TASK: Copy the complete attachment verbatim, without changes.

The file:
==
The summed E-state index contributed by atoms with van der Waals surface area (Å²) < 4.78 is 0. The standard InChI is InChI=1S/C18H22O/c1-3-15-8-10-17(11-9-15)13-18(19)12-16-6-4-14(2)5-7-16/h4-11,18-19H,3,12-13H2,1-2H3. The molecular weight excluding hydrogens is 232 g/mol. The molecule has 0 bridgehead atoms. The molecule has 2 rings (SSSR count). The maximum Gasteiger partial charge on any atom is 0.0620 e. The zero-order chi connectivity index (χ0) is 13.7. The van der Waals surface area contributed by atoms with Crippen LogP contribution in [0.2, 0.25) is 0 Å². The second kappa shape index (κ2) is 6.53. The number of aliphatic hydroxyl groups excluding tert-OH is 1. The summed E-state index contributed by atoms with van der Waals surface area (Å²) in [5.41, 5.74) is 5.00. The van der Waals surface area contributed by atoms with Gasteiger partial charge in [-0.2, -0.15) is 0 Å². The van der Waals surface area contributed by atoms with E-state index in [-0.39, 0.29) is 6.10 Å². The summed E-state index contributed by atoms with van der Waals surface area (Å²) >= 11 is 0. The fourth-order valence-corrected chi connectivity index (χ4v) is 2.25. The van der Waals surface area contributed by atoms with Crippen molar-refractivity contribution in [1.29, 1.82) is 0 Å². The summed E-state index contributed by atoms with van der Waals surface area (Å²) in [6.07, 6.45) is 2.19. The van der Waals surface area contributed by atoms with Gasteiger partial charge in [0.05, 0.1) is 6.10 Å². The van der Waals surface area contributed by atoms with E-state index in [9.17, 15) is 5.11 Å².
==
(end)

The summed E-state index contributed by atoms with van der Waals surface area (Å²) < 4.78 is 0. The standard InChI is InChI=1S/C18H22O/c1-3-15-8-10-17(11-9-15)13-18(19)12-16-6-4-14(2)5-7-16/h4-11,18-19H,3,12-13H2,1-2H3. The molecular weight excluding hydrogens is 232 g/mol. The molecule has 0 bridgehead atoms. The molecule has 2 rings (SSSR count). The maximum Gasteiger partial charge on any atom is 0.0620 e. The zero-order chi connectivity index (χ0) is 13.7. The van der Waals surface area contributed by atoms with Crippen LogP contribution in [0.2, 0.25) is 0 Å². The second kappa shape index (κ2) is 6.53. The number of aliphatic hydroxyl groups excluding tert-OH is 1. The summed E-state index contributed by atoms with van der Waals surface area (Å²) in [5.41, 5.74) is 5.00. The van der Waals surface area contributed by atoms with Gasteiger partial charge in [-0.2, -0.15) is 0 Å². The van der Waals surface area contributed by atoms with E-state index in [-0.39, 0.29) is 6.10 Å². The summed E-state index contributed by atoms with van der Waals surface area (Å²) >= 11 is 0. The fourth-order valence-corrected chi connectivity index (χ4v) is 2.25. The van der Waals surface area contributed by atoms with Crippen molar-refractivity contribution in [1.29, 1.82) is 0 Å². The summed E-state index contributed by atoms with van der Waals surface area (Å²) in [6.07, 6.45) is 2.19. The van der Waals surface area contributed by atoms with Gasteiger partial charge in [0.05, 0.1) is 6.10 Å². The van der Waals surface area contributed by atoms with E-state index in [9.17, 15) is 5.11 Å².